3. Squishmallows have a unique backstory.
In addition to having a unique name, each variation also has a unique backstory.
This further adds “meat and potatoes” to the world-building effect that having a unique name offers. It also encourages one-time Squishmallow customers to become brand loyalists—something every single ecom business strives for—in record time.
This fact that buying one Squishmallow encourages customers to buy multiple Squishmallows is why they’re in shelves in the biggest brick-and-mortar juggernauts in the world—even though the brand is barely 5 years old:
The key to getting your products into Walmart, for example, is by how much you encourage other sales of products offered in Walmart. Most products in Walmart do this with complementary products. Think tire cleaners and car wax.
But Squishmallow figured out a way to do this with their own brand!
By having a unique backstory for each Squishmallow variation.
Aahhh, see the power of storytelling applied to ecom?
Let’s keep going:
4. Like Beanie Babies, Squishmallows also have rarity.
When I was purchasing Squishmallows for Peanut for Christmas, I went to their site. (Fun fact: my girlfriend had already bought ~12 Squishmallows before either one of us went to their website.)
On their site, they have special classifications based on the rarity and exclusively of certain Squishmallows.
This, of course, gives you status when you have rare and exclusive ones that nobody else can get their hands on. (And status is often the psychological trigger that works best in the wild world of marketing.)
This is something high-end fashion brands do. And yet, here we see this same principle applied to something as silly as stuffed animals.
And as I mentioned before, unlike Beanie Babies (which did give their customers and collectors an illusion of status), Squishmallows are useful.
You can use them instead of an expensive (and uncomfortable) airplane neck pillow. You can use them in lieu of a pillow, or stack one on top of your pillow to watch TV or read a book in bed without putting your neck in awkward and painful positions. You can add them to your background on Zoom and impress other Squishmallow enthusiasts you work with. You can buy your niece, daughter, or son a Squishmallow and have confidence they’ll love your gift. You can bring your Squishmallows camping or to music shows and not have to worry about laying your head on the ground.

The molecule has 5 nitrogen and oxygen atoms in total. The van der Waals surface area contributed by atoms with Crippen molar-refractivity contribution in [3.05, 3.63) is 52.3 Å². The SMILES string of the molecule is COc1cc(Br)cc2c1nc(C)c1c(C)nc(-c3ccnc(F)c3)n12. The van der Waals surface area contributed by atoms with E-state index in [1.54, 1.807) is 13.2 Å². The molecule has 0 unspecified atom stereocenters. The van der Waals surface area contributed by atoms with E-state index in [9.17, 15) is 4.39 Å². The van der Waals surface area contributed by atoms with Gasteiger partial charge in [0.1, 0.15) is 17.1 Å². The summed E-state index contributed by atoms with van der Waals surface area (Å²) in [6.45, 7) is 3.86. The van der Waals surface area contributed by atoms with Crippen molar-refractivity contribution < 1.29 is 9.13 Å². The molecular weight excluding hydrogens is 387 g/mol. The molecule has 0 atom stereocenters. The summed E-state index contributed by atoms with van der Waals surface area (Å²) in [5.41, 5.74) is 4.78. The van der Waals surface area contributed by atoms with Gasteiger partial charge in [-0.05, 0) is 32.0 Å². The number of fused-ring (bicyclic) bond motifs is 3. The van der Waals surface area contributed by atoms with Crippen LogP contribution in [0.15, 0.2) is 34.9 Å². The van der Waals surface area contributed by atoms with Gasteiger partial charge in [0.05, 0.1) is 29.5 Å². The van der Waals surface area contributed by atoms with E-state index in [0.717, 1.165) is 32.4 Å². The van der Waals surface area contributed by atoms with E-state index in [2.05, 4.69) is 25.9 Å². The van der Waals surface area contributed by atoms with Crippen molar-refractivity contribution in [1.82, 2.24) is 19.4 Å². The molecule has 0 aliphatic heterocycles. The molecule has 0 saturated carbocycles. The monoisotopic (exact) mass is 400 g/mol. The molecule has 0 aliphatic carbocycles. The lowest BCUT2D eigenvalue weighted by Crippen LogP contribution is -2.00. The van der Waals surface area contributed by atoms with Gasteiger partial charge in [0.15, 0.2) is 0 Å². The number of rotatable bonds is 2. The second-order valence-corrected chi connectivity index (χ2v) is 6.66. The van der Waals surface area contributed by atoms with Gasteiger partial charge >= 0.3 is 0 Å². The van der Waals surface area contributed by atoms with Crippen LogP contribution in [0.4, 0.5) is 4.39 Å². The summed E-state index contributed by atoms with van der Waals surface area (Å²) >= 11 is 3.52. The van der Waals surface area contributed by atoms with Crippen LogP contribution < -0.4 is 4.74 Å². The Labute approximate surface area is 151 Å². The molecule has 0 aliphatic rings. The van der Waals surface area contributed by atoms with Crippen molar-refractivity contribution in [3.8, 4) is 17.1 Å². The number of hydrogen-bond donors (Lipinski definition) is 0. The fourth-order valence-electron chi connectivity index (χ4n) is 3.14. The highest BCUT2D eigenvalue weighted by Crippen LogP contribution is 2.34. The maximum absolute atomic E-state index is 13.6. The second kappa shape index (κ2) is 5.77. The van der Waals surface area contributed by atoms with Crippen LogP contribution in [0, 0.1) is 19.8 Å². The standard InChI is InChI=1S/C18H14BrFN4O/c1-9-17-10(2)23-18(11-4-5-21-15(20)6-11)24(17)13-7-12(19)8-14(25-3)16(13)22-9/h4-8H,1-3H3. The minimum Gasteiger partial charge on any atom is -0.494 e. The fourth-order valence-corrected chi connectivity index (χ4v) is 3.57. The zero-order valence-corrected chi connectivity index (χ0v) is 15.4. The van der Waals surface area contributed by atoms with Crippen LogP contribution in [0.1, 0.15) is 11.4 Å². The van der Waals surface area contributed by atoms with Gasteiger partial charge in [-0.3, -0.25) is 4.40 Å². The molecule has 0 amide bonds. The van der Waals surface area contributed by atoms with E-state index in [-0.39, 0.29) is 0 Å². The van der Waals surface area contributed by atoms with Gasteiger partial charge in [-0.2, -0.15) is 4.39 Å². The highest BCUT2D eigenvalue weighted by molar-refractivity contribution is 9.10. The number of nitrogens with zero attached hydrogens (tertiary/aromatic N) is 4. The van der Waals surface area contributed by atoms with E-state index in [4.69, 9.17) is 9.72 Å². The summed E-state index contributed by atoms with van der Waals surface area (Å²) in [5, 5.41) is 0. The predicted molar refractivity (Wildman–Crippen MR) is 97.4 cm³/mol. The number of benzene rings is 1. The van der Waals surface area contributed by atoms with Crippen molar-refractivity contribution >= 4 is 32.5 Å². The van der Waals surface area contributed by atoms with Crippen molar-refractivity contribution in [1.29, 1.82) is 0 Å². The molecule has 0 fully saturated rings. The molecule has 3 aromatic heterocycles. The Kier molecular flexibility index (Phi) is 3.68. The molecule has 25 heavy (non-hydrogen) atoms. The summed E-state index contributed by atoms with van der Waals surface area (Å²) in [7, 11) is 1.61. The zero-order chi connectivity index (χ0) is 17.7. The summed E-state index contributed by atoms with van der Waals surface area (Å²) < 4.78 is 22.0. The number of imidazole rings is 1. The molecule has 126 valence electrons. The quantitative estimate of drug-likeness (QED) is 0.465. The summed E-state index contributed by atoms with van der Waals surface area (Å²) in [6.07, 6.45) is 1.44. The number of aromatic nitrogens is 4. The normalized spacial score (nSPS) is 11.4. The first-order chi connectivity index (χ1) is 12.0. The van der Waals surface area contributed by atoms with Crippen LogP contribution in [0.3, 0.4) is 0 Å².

And there are an infinite amount of other use cases for Squishmallows.
5. Because of the reasons above, Squishmallows are actually fun to buy.
Again, this is coming from someone who couldn’t have been more skeptical about Squishmallows—especially as my girlfriend brought a new one home each time she went to the grocery store without me.
Not many products are as fun to buy as Squishmallows.
Because of the world-building, usability, positioning, and status they give you.
I’d be shocked to find out a big portion of their buyers are only one-time buyers. Any one-time buyer becomes a brand loyalist in record speed. This is anecdotal, of course, but I’ve seen this happen with everyone I know who bought a Squishmallow. Doesn’t matter how old they are.
It reminds me of tattoos:
You know how people become addicted to tattoos after getting their first one?
Well, Squishmallows cracked this code too.
They even offer mystery boxes—which I wanted to buy for Peanut but couldn't because they were sold out... in fact, most Squishmallows available on their site today are sold out (and I think they add new ones to their site each month.
(Bonus lesson in there)
Anywho, there are a ton of lessons from this email you can apply to your business. I suggest you reread this email a few times to let the lessons marinate in your brain.
In related news: If you need help implementing some of these lessons into your email marketing strategy, grab a time here, and let’s see if partnering together makes sense.